I looked for ICE and Decipher LOTR stuff on my usual .pdf source, drivethrurpg (http://www.drivethrurpg.com), but though I found Iron Crown material I didn't find any LOTR materal (or Decipher stuff at all for that matter). This makes me a very sad panda, but the search will continue!

MortonStromgal
12-10-2008, 10:20 AM
I'll go on record as saying I enjoyed the Two-Towers movie better than I enjoyed the book. I almost didn't read the Simarillion (My Favorite) or Return of the King thanks to the Two-Towers. I love the Hobbit and the Fellowship of the Ring and was so utterly let down by the Two-Towers. I think the end result of the films was decent and I thank all the Tolkien fans on the boards from keeping PJ at bay and not letting it be even more sword and sorcery. Watching the documentries on the extended edtions show me just how lucky we are PJ didn't go with even more action and turn Arwen into Xena. I don't really remember the theatrical versions now that I have seen the extended so many times but I feel the extended do give a depth of history and how long the journey was but I can't remember what scenes they cut. I also enjoyed Faramir being more than someone for Frodo to have a cup of tea with. Tom being left out I can understand why but I think it was a tragety as it shows that the ring is not all powerful

I also started reading the MERPS rules last night and WOW it hurt my brain but after some time the old 80s wheels started turning and it you know other than the lack of character class options and magic system that doesn't seam Middle Earth like... Its not too bad.


I looked for ICE and Decipher LOTR stuff on my usual .pdf source, drivethrurpg (http://www.drivethrurpg.com/), but though I found Iron Crown material I didn't find any LOTR materal (or Decipher stuff at all for that matter). This makes me a very sad panda, but the search will continue!

On a rare occasion of my supporting pdf downloads that are questionably legal... merp.com has at times had all of ICE pdfs for member download (and at other times had none). My understanding is that ICE is cool with it but Toliken Enterprises is not and the legal battle is somewhere in the middle. I believe now they are allowed to have some of the ICE books and not others. This came out of a ruling where ICE was no longer allowed to sell MERPS (Thus why no Drivethru) there by making them free but some things Toliken Enterprises still holds the copyright on depending on how much was Toliken and how much was ICE in the book. Still buy as many of them as you can used... but good luck finding them and try not to break your bank account either.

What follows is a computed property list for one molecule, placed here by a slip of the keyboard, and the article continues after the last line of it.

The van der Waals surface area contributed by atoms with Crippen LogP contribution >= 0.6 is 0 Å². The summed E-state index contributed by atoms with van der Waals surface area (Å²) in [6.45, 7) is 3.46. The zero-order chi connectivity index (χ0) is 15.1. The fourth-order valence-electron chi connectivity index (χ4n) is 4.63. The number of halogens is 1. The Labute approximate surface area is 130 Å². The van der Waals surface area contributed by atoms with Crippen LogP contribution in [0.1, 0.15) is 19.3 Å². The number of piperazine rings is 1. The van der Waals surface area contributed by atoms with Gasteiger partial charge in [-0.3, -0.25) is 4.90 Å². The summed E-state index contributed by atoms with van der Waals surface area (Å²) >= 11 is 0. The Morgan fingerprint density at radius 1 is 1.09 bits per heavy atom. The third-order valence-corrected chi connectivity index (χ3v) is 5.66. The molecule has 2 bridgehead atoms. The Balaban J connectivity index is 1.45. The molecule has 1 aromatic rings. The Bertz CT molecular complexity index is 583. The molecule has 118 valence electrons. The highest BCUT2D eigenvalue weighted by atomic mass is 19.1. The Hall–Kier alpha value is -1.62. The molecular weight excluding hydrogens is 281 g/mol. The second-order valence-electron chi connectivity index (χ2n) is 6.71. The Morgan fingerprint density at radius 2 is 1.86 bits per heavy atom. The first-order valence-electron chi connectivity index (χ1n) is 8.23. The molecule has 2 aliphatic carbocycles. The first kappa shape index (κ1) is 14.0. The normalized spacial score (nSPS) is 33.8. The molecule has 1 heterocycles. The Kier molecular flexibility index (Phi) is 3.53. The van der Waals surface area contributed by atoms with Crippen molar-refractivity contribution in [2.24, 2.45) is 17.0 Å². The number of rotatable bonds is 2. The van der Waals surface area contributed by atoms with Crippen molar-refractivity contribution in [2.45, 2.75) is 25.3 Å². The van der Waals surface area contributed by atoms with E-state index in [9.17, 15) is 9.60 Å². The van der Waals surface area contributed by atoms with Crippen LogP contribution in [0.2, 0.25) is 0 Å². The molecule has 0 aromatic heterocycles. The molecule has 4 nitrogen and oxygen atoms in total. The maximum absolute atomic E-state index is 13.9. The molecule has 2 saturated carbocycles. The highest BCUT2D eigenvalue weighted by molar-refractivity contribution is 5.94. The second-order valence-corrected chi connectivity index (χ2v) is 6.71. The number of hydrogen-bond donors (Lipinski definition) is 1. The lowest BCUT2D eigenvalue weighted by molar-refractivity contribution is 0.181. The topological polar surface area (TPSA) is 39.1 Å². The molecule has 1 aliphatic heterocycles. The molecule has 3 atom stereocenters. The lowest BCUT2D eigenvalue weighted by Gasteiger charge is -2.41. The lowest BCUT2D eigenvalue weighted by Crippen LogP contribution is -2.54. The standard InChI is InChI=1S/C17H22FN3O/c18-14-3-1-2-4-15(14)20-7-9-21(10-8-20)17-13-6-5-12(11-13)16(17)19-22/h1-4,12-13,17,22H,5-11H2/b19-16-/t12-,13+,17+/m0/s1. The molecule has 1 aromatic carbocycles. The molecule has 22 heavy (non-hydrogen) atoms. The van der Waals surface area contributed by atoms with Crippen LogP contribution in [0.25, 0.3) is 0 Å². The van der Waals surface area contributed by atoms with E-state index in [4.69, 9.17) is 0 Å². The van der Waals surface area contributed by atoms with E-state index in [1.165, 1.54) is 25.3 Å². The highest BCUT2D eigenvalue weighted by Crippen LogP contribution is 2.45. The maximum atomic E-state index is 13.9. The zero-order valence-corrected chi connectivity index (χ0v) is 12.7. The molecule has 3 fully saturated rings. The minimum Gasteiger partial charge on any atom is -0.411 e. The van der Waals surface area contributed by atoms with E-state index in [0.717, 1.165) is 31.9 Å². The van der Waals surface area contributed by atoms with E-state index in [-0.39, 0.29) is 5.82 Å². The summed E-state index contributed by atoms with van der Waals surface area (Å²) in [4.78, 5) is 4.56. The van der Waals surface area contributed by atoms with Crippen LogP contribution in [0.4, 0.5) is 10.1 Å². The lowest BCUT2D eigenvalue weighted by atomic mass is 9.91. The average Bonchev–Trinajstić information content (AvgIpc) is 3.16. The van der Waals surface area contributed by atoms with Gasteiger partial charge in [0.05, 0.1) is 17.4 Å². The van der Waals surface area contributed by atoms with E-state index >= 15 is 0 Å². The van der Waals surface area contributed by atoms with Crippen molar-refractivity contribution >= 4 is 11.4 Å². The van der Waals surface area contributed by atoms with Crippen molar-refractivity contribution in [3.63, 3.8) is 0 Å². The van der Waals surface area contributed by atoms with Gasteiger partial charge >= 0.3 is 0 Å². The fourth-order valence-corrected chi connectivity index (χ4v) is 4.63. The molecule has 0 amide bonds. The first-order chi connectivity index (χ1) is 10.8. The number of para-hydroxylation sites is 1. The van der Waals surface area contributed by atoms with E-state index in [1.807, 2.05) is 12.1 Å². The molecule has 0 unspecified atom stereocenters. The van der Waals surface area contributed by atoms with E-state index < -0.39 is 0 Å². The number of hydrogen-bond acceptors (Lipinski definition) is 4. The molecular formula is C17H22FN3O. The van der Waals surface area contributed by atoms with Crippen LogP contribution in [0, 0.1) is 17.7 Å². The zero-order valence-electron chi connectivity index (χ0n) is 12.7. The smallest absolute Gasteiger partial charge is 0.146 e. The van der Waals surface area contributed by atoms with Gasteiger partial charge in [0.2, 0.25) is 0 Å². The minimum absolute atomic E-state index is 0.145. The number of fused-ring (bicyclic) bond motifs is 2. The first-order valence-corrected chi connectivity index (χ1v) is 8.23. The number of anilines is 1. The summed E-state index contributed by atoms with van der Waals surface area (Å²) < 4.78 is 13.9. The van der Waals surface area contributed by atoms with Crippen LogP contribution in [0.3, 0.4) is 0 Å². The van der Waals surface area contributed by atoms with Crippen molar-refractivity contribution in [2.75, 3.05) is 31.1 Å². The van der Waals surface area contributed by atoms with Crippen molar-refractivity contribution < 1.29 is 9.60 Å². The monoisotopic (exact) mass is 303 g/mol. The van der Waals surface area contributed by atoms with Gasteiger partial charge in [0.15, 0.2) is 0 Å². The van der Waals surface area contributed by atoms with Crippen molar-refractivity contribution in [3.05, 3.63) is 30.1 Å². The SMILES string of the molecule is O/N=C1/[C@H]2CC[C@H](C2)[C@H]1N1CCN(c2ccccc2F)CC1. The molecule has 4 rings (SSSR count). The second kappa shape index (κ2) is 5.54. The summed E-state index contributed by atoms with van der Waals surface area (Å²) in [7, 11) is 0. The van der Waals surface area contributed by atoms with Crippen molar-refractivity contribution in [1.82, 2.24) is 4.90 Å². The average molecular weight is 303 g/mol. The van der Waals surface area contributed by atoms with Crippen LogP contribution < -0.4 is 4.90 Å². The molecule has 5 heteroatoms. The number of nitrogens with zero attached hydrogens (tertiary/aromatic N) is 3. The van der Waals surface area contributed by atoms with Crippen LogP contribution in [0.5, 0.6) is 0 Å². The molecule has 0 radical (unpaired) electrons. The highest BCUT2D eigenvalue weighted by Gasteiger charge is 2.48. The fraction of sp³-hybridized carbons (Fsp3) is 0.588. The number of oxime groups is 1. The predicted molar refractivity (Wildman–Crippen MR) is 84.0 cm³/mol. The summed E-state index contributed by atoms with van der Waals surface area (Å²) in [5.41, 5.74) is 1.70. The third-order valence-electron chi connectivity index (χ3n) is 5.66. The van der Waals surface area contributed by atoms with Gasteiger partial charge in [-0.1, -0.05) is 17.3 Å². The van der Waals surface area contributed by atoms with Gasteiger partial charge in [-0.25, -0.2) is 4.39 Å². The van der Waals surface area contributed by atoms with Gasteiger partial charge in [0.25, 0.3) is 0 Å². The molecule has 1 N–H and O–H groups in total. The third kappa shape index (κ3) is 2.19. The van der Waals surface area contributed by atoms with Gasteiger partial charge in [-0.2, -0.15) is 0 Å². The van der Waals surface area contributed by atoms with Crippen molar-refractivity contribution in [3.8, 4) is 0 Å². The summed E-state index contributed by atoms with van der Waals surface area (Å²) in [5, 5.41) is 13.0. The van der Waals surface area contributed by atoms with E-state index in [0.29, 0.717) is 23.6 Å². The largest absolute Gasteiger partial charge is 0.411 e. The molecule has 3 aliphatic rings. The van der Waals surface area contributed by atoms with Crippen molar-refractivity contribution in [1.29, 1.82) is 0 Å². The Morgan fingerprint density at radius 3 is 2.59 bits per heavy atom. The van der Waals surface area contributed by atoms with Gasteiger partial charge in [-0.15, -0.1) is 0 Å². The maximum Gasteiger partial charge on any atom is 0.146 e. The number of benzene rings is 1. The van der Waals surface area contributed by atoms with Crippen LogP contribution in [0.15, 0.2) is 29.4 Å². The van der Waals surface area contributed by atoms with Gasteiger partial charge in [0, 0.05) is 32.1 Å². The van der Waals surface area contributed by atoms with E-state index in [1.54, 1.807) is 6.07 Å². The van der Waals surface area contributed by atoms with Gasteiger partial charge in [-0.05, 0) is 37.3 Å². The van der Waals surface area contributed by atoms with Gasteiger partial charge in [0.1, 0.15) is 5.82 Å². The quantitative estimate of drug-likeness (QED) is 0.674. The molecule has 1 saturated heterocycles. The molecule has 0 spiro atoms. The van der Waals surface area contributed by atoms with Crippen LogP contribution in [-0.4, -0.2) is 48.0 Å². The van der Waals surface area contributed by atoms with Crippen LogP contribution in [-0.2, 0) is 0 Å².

GoddessGood
12-10-2008, 12:45 PM
Thanks for the lowdown. As far as I know, dtrpg only sells legal pdfs.

Edward
12-10-2008, 04:13 PM
Watchmen is very atypical of comic book fare in that it is a very singular entity and not something which has been reinterpreted (or even rewritten/expanded upon) from the original work. It is a self-contained work and the new film would be the first time any kind of adaptation or reworking has ever been done. There's really only one interpretation that's been given for Rorschach to this point, and that would be as he appears in the graphic novel. Watchmen has been kind of the "sacred cow" of the comic book industry as it has become such a highly regarded piece of work that any tampering with it would seemingly only sully it. That would perhaps explain why a Watchmen film has been in the works for almost 20 years and through a dozen or more scripts (most of them terrible).

Interesting. Sounds like I need to pick up a copy.

There's just one version, then? So this link (http://www.amazon.com/Watchmen-Alan-Moore/dp/0930289234/ref=pd_bbs_sr_1?ie=UTF8&s=books&qid=1228944417&sr=8-1) is the correct one to buy?


And that's the rub of interpretation/adaptation. It gets filtered through another person's imagination. Try as they might, everyone's imagination is slightly colored by their personalities and life experiences.Yes, and often the artist has a particular take that he wants to try out. I really wish mashups and fan fiction were legal. I could see a setup where artists automatically received a fixed percentage of revenue.


I looked for ICE and Decipher LOTR stuff on my usual .pdf source, drivethrurpg, but though I found Iron Crown material I didn't find any LOTR materal (or Decipher stuff at all for that matter). This makes me a very sad panda, but the search will continue!

You won't find legal PDF's of any of the ICE Middle-earth material.

This is a difficult issue. What do you do when a work has gone out of print and is in serious danger of disappearing, and yet the rights holders refuse to allow it to be reproduced? If someone held the rights to Shakespeare's works and refused to allow copies to be made, would it be moral to allow them to vanish? I don't have any answers.